Crossing Lines: Race and Mixed Race Across Geohistorical Divide

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Marc Coronado
Rowman Altamira, 2003 - Social Science - 190 pages
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Crossing Lines addresses the issues of race and mixed race at the turn of the 21st century. Representing multiple academic disciplines, including history, ethnic studies, art history, education, English, and sociology, the volume invites readers to consider the many ways that identity, community, and collectivity are formed, while addressing the challenges that multiracial identity poses to our understanding of race and ethnicity. The authors examine such subjects as social action, literary representations of multiracial people, curriculum development, community formation, Whiteness, and demographic changes.

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Culture Conflict And Mixed Race Identities
Does Multiraciality Lighten? Metoo Ethnicity and the Whiteness Trap
My Father? Gabacho? Ethnic Doubling in Gloria Lopez Staffords A Place In El Paso
Mexipinos and Multiethnic Identity In San Diego California
The Matter Of the Marginalized Multiethnic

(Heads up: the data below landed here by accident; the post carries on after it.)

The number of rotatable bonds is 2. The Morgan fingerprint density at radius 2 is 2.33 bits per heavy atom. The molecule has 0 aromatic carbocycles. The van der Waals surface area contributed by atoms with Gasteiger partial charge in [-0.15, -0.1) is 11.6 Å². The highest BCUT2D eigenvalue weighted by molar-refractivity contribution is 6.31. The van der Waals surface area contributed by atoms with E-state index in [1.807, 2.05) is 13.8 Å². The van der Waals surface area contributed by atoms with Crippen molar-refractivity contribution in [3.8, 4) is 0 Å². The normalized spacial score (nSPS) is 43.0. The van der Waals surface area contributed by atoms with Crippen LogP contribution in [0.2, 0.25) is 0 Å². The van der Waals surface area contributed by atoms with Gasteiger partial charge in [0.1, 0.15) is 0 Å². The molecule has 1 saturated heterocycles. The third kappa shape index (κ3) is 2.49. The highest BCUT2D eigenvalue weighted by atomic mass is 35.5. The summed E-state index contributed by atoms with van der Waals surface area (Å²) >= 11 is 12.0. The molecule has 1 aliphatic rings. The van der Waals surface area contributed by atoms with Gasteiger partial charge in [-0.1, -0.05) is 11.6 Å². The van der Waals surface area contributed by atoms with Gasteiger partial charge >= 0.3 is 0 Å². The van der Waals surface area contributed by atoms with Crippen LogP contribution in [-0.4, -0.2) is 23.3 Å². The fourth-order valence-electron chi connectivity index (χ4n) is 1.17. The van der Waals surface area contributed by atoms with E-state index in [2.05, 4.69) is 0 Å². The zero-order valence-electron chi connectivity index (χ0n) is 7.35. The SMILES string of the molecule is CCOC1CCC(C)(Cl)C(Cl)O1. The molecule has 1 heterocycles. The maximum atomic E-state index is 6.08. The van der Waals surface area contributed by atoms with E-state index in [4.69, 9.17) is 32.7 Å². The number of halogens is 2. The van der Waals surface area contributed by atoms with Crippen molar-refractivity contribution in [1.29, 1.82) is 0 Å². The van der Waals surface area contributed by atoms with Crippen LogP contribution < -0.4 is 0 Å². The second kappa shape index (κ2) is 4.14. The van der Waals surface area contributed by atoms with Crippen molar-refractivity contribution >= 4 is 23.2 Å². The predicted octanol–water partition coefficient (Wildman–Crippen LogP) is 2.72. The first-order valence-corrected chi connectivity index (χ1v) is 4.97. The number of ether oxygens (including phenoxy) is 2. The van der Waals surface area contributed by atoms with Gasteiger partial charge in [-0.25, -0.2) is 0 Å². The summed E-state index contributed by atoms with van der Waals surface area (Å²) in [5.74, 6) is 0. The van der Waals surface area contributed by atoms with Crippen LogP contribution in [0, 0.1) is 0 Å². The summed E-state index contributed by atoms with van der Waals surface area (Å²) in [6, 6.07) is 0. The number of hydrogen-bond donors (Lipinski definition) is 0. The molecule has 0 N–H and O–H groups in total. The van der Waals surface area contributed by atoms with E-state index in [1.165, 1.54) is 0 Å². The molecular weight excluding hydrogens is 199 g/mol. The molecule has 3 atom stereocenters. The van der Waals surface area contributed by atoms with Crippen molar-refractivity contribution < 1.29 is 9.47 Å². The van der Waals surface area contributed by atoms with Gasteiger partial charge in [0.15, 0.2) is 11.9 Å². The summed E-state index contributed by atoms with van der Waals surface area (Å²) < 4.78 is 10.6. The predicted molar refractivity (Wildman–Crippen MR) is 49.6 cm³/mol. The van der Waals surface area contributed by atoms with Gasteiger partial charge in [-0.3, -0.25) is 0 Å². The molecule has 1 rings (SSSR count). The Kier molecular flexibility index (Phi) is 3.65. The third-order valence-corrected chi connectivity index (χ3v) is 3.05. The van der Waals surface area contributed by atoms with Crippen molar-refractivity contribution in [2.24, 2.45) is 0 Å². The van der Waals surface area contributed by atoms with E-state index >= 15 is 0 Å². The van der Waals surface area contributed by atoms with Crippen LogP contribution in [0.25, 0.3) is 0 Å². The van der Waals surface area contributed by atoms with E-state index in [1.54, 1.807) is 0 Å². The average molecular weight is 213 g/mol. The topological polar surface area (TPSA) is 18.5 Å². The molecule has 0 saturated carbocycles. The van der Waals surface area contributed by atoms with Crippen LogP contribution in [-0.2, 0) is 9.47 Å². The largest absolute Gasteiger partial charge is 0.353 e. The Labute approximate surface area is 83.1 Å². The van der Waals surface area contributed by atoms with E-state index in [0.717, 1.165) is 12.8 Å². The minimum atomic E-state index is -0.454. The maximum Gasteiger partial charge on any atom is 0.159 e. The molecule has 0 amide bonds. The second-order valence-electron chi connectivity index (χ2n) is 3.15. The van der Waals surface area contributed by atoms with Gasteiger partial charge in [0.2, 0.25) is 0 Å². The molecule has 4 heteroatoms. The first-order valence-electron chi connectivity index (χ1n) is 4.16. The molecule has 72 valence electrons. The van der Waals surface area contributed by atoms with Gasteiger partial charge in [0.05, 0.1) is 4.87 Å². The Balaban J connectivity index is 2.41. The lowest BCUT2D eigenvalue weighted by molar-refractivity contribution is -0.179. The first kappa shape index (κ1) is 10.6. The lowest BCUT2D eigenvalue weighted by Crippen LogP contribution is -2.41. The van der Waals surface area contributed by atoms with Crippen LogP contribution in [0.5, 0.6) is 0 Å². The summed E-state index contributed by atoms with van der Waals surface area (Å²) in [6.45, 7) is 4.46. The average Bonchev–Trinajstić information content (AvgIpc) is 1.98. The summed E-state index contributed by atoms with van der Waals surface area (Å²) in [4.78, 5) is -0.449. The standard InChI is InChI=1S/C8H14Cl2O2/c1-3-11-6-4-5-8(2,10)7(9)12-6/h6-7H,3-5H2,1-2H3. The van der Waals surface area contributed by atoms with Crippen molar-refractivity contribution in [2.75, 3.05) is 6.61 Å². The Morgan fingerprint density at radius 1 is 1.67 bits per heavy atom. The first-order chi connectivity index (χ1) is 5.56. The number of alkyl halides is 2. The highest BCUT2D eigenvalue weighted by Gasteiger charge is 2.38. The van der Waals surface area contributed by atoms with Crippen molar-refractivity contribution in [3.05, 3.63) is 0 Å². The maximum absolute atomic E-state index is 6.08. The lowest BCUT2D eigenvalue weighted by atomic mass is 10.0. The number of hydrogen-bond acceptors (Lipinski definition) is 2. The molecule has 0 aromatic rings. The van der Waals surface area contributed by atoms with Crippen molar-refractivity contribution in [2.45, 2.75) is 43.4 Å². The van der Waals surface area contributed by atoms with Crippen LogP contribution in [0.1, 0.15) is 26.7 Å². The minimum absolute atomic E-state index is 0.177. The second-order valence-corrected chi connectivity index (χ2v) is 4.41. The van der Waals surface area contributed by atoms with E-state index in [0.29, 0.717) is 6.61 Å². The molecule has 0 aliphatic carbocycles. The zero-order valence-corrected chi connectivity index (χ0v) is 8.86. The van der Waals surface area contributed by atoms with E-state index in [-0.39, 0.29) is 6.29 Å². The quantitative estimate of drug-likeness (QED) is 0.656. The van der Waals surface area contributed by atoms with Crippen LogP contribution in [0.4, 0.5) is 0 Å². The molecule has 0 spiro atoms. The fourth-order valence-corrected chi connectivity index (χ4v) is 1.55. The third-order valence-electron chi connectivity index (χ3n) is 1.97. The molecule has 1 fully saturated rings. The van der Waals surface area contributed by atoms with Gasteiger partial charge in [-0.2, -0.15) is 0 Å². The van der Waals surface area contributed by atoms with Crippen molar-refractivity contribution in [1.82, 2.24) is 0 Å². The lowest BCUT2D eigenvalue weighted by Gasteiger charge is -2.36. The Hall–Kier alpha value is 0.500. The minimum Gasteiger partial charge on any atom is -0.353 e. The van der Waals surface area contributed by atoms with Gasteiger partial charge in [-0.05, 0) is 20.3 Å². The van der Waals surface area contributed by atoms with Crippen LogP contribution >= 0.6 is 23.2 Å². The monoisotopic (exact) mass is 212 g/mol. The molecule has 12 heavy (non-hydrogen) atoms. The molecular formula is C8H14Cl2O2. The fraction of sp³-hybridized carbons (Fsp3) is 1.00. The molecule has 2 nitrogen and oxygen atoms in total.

Beyond Disobedience
Constructing Biracial Identity and Sennas Caucasia
The Beginning
Looking Forward
Multiethnic Mexican Americans in Demographic and Ethnographic Perspectives

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About the author (2003)

Marc Coronado received her PhD in American Literature and Culture from the University of California Santa Barbara and currently teaches literature, Latina/o and mixed race studies at De Anza College in California. Rudy P. Guevarra, Jr., is a Ph.D. candidate in History at the University of California, Santa Barbara. His research interests include race and ethnicity, Chicano history, Asian Pacific Islander history, U.S. labor history, and multiracial/multiethnic identity. Jeffrey A. S. Moniz is an assistant professor in the College of Education at the University of Hawai'i. He teaches and writes about matters of race, ethnicity, and culture at the College's Institute for Teacher Education. Laura Furlan Szanto is a creative writer and Ph.D. candidate at the University of California, Santa Barbara, where she specializes in American Indian literatures. Her dissertation examines representations of urban Indians in contemporary fiction.

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